What You Need to Know: Furniture Shopping at Auctions

I've proclaimed my love for auctions time and time again in the past, and although some claim they're sad and depressing, I would much rather show some love for abandoned furniture and give it a new life. There are a few tricks of the trade when it comes to scoring the exact piece you want, so listen up here's how it works:

Auctions are funny places. Each one has it's own vibe and feel and to make sure your auction-going-experience is a success, here's a few tips that you can take to the bank:

1. Check It Out But Don't Look Like You're Checking It Out: There's a natural reaction to walk into an auction and just start touching things. It's easy to get excited and start squealing because it's just like the piece you saw on *insert website or magazine here.* Instead, cool is the name of the game as you want to casually stroll in and examine a piece without showing any real interest and look for defects. Your enthusiasm can mean others bidding up your prices or auctioneers being able to take advantage of you.

2. The Sit, Wiggle, Smell Rule: Many personal property auctions are held outdoors so things can appear different than when you get them home. A piece might feel wobbly outside on the grass and because of it's location you assume that when you get it home it will be fine on a level floor. That's not always the case and 6 times out of 10 your find will smell of some sort of animal. Smell (with caution) because it's a long ride home with it in your car. Most smells can be removed, but you'll know instantly the ones that are more stubborn.

3. Know Your Fix-It Resources: Although a nick or scrape here is totally forgivable, some pieces might need a little more work. Just because you can score an amazing mid-century dresser for $5 that would have cost you several hundred on Craigslist, doesn't mean you can repair it for less than that. Anything that appears structural instead of hardware-defective should always be purchased with caution unless you have a handyman in your back pocket.

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4. Make The Auctioneer Drop The Price: Most auctioneers take a cut in the percentage of the sales made the day of the auction. Just because they start the bidding at $20 doesn't mean they won't come down. If no one bids, they'll take it lower and lower until it drops down to $1. Although it can be a little frustrating to repeat the process each time (thus extending how long you're standing in the how sun), it can save you some serious bucks. You never know if you'll have competition or not!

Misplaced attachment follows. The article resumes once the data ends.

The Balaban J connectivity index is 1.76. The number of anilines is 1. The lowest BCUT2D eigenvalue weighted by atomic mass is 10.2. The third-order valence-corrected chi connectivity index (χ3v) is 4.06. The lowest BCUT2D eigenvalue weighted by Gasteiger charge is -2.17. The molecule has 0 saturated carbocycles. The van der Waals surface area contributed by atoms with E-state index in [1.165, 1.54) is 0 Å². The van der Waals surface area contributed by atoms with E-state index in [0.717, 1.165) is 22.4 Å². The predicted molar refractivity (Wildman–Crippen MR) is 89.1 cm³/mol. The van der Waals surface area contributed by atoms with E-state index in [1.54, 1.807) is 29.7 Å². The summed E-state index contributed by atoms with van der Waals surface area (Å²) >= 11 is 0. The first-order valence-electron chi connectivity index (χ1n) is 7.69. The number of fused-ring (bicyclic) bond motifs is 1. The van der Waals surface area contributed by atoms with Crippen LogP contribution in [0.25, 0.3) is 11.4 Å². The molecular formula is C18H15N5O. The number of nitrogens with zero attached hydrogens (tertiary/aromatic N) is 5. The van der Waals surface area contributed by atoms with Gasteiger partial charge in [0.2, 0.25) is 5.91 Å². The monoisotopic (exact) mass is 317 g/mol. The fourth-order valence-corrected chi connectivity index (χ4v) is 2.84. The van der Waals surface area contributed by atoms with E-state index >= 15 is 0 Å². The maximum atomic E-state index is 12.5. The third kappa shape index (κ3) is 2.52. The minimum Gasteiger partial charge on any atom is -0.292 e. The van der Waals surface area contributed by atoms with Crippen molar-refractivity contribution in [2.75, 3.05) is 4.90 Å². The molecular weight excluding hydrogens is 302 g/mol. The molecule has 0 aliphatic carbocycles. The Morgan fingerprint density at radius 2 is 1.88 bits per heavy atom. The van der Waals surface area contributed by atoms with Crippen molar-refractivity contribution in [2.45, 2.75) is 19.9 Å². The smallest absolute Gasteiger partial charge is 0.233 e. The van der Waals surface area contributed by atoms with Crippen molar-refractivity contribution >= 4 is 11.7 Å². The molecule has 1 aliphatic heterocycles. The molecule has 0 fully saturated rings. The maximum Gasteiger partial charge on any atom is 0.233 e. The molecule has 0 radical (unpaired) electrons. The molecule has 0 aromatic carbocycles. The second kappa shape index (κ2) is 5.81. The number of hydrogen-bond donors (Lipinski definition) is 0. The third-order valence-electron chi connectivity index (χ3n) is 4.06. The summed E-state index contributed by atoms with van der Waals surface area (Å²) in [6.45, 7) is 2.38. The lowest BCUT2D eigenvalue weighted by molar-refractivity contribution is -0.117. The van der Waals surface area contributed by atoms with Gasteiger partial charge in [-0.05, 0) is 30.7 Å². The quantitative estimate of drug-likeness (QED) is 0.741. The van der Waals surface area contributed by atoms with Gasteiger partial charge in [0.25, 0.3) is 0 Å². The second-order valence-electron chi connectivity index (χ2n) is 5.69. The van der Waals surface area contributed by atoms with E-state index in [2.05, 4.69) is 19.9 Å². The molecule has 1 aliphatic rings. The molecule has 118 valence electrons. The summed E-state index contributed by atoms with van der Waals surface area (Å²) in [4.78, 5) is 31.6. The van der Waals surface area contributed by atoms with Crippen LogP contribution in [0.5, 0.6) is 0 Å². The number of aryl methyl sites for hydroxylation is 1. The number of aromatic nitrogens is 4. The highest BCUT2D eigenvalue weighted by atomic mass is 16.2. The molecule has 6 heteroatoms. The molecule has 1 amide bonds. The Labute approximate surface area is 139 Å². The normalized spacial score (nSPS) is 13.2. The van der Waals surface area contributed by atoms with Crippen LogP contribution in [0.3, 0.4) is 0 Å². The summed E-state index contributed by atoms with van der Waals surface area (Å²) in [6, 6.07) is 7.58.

5. Buy What You Can Re-Sell: There's always a certain margin for error when you're bidding on an item. You might think you know how much space you have for a specific piece of furniture, but when you get it home, you can easily be off a few inches or more. Make sure the pieces you bring home can easily be cleaned or fixed up without much effort if you need to re-list them on Craigslist asap to find them a new home. Bonus — you can usually sell them for 4 to 5 times what you purchased them for if you were a savvy bidder!

6. Preview Auctions/Photos: Many websites (I like auctionzip.com) have a photo preview or slideshow gallery of the pieces that are being offered. Make sure to check out the main sites and auctioneer's personal sites to get a full listing of what might be available. Photos can give you scale of a piece before you arrive as well as condition if you look closely.

Do you have any furniture shopping tips to add to this list? Leave your thoughts in the comments below!

Image: Flickr member rileyroxx and Sugar Pond licensed for use by Creative Commons

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Sarah Trover has lived all across the Midwest and currently calls the hot dog-laden city of Chicago home. She rides scooters and seeks out kitchens that make the best pie.

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